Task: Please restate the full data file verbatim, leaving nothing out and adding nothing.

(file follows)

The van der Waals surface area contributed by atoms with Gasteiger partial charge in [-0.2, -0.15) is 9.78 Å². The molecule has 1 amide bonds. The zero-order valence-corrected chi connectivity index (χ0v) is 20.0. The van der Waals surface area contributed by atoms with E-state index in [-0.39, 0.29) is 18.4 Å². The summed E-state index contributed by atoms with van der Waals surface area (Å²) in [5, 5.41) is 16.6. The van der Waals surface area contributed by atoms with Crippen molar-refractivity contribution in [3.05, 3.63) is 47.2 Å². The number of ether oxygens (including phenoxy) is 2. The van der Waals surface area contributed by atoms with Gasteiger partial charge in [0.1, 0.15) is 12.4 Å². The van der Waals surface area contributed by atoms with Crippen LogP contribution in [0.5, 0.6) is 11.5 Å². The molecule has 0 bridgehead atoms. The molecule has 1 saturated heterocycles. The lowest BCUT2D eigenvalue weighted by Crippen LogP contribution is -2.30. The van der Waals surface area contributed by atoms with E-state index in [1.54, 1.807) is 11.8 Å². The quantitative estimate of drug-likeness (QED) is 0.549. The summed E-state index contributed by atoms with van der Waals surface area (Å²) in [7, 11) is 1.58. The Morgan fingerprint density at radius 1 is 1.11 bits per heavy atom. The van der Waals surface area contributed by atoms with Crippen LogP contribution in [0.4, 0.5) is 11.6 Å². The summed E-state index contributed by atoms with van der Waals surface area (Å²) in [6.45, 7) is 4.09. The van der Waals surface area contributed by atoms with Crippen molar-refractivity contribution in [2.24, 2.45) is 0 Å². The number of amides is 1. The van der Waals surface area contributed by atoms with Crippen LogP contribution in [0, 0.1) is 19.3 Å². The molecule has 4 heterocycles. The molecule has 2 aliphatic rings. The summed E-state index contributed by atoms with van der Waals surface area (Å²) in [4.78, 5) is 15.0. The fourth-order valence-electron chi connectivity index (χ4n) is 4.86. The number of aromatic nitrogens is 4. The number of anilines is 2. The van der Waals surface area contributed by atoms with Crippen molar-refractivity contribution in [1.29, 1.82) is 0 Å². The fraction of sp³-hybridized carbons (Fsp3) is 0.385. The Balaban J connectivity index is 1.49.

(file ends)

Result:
The van der Waals surface area contributed by atoms with Gasteiger partial charge in [-0.2, -0.15) is 9.78 Å². The molecule has 1 amide bonds. The zero-order valence-corrected chi connectivity index (χ0v) is 20.0. The van der Waals surface area contributed by atoms with E-state index in [-0.39, 0.29) is 18.4 Å². The summed E-state index contributed by atoms with van der Waals surface area (Å²) in [5, 5.41) is 16.6. The van der Waals surface area contributed by atoms with Crippen molar-refractivity contribution in [3.05, 3.63) is 47.2 Å². The number of ether oxygens (including phenoxy) is 2. The van der Waals surface area contributed by atoms with Gasteiger partial charge in [0.1, 0.15) is 12.4 Å². The van der Waals surface area contributed by atoms with Crippen LogP contribution in [0.5, 0.6) is 11.5 Å². The molecule has 0 bridgehead atoms. The molecule has 1 saturated heterocycles. The lowest BCUT2D eigenvalue weighted by Crippen LogP contribution is -2.30. The van der Waals surface area contributed by atoms with E-state index in [1.54, 1.807) is 11.8 Å². The quantitative estimate of drug-likeness (QED) is 0.549. The summed E-state index contributed by atoms with van der Waals surface area (Å²) in [7, 11) is 1.58. The Morgan fingerprint density at radius 1 is 1.11 bits per heavy atom. The van der Waals surface area contributed by atoms with Crippen LogP contribution in [0.4, 0.5) is 11.6 Å². The summed E-state index contributed by atoms with van der Waals surface area (Å²) in [6.45, 7) is 4.09. The van der Waals surface area contributed by atoms with Crippen molar-refractivity contribution in [2.24, 2.45) is 0 Å². The number of amides is 1. The van der Waals surface area contributed by atoms with Crippen LogP contribution in [0, 0.1) is 19.3 Å². The molecule has 4 heterocycles. The molecule has 2 aliphatic rings. The summed E-state index contributed by atoms with van der Waals surface area (Å²) in [4.78, 5) is 15.0. The fourth-order valence-electron chi connectivity index (χ4n) is 4.86. The number of aromatic nitrogens is 4. The number of anilines is 2. The van der Waals surface area contributed by atoms with Crippen molar-refractivity contribution in [1.29, 1.82) is 0 Å². The fraction of sp³-hybridized carbons (Fsp3) is 0.385. The Balaban J connectivity index is 1.49.